Leland, MI
Original Construction
Estimated Construction Cost
Estimated Completion Date
On going

National Historic Register 


Persisting as a living legacy of more than a century of the maritime culture of the Great Lakes region, Fishtown exists as a collection of weather-beaten fishing shanties and shops, concrete block smokehouses, overhanging docks, fishing tugs, net racks, artifacts, and charter boats along the Leland River that represent the culmination of its dynamic past.  Originally inhabited by the Ottawa tribe and covered in a vast virgin forest filled with ample game and wildlife, the area was settled by European immigrants pursuing farming and fishing in 1853. Shortly after their arrival, the industrial revolution spurred interest in lumber production and pig iron smelting. After these industries ceased production, the economy transitioned into one centered on commercial fishing, which has evolved over the past 130 years into the working waterfront and tourist destination seen today.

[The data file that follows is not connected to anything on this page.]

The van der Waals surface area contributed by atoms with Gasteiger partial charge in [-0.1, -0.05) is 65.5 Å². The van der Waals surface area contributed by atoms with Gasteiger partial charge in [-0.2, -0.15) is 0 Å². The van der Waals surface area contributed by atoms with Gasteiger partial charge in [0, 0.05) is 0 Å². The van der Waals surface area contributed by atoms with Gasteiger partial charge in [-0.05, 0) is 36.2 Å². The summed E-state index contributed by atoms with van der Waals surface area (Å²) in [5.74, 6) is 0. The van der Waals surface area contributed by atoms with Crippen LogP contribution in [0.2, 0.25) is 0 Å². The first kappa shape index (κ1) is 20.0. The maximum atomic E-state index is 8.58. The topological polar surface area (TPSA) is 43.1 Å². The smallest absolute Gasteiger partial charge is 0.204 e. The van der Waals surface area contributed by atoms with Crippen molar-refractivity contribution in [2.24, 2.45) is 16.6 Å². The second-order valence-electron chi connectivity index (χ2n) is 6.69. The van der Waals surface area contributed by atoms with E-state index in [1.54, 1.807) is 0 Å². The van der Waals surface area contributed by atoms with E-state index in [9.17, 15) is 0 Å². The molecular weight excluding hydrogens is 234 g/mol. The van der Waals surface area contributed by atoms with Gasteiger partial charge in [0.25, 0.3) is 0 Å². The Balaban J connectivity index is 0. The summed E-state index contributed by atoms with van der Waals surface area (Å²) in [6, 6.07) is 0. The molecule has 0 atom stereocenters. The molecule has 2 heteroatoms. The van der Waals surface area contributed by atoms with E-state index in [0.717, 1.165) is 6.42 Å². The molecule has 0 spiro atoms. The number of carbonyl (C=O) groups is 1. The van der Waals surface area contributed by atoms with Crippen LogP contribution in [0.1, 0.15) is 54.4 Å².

HopkinsBurns served as historic preservation consultant in the development of a master plan for the preservation and restoration of the site and its structures.  Services consisted of a cultural resource assessment, a survey of 10 structures to evaluate existing conditions and historic integrity, a digital survey of the site, development of design guidelines and standards for sympathetic infill and adaptive reuse, as well as public outreach and facilitation during public charrettes.